The European Union decided to drop its cell phone roaming rates earlier this month in an effort to help people communicate within the region. In some areas, the fees were lowered by as much as 50%.
Roaming charges are issued to European residents when they use their phones in other countries in the Union. They impact the fees people pay for making calls, using the Internet and sending text messages. The 28 member countries are making an effort to unite the entire region onto one telecommunications infrastructure so consumers are not charged extra when crossing their country’s borders.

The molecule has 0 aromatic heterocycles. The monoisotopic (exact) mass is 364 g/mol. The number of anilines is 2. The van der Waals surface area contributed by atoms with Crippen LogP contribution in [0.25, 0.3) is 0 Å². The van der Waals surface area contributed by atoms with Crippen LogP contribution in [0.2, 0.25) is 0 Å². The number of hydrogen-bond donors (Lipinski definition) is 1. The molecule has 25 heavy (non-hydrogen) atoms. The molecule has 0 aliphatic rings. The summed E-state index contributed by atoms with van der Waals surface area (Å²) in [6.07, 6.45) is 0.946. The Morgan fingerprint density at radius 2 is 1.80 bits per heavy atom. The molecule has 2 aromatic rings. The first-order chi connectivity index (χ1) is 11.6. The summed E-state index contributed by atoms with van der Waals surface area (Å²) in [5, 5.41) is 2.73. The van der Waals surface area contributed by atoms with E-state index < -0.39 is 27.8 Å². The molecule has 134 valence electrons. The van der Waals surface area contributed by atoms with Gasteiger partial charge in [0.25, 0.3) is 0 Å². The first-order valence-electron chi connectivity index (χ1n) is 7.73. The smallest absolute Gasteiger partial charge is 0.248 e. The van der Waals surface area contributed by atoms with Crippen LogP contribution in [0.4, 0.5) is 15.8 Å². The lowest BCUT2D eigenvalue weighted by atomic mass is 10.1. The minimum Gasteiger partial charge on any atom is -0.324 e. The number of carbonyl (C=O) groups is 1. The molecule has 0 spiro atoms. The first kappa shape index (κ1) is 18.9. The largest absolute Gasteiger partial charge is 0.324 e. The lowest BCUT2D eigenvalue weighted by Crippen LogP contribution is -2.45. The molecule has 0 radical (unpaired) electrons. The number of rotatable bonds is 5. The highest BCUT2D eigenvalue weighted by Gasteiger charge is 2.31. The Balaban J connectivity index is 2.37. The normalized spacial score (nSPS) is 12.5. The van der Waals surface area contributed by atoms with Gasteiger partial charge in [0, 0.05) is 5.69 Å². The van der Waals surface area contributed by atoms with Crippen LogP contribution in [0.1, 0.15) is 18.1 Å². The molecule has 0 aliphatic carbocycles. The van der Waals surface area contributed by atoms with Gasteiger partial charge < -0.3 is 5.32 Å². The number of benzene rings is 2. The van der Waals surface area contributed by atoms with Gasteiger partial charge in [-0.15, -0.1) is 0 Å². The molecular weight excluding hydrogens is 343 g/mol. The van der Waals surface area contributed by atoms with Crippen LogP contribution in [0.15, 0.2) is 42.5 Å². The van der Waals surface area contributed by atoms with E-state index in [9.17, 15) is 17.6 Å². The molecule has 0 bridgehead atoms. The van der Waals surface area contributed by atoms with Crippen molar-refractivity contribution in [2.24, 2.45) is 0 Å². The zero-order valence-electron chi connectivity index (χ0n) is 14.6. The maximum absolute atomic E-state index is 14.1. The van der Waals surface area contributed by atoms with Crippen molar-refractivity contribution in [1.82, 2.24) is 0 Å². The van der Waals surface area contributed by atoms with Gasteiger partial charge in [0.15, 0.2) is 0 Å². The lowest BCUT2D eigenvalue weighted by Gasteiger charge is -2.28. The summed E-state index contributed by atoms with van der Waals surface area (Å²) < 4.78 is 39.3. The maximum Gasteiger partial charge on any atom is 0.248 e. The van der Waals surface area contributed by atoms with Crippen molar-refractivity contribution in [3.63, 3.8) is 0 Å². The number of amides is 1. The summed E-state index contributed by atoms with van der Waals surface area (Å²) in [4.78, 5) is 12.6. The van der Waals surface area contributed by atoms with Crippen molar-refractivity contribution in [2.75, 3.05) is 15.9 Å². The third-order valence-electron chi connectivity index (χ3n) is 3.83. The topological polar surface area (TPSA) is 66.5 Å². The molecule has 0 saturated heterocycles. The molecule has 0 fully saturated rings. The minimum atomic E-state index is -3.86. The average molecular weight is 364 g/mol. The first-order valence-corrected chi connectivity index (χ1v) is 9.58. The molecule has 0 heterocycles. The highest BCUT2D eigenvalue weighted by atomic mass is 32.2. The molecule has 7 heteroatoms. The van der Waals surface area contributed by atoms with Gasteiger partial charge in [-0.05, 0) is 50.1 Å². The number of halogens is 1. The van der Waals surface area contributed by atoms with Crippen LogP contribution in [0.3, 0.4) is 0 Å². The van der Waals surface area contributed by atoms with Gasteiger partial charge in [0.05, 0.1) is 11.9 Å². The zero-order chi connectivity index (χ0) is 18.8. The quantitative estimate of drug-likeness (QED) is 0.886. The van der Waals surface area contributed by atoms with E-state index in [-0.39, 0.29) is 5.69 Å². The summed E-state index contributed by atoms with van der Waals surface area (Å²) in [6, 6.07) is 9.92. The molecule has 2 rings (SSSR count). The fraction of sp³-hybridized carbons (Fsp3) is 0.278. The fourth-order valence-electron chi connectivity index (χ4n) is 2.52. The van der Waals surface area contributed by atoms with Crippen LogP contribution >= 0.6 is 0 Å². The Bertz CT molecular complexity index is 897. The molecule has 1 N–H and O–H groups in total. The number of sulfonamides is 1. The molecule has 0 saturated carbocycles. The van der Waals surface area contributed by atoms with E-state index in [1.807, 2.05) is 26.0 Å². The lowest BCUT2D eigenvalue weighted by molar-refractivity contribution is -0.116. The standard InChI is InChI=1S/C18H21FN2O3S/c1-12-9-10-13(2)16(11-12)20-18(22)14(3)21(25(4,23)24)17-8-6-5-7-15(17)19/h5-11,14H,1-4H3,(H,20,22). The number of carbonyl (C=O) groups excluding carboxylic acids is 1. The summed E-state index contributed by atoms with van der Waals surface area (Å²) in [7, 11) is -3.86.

Cell phone companies have already begun increasing their fees for phone usage outside of the European Union as a way to offset these decreases. Some analysts suggest the change in fee structure may not have much of an impact on phone usage since many consumers are already accustomed to not using their phones while roaming. They may not use the phone if they are unaware of the fee change.
“The new ruling won’t have a massive impact on the market. People still haven’t got used to using roaming abroad,” Jessica Ekholm, an analyst with Gartner, a technology firm, told The New York Times.
She also pointed out that 40% of Britons do not use roaming charges while overseas.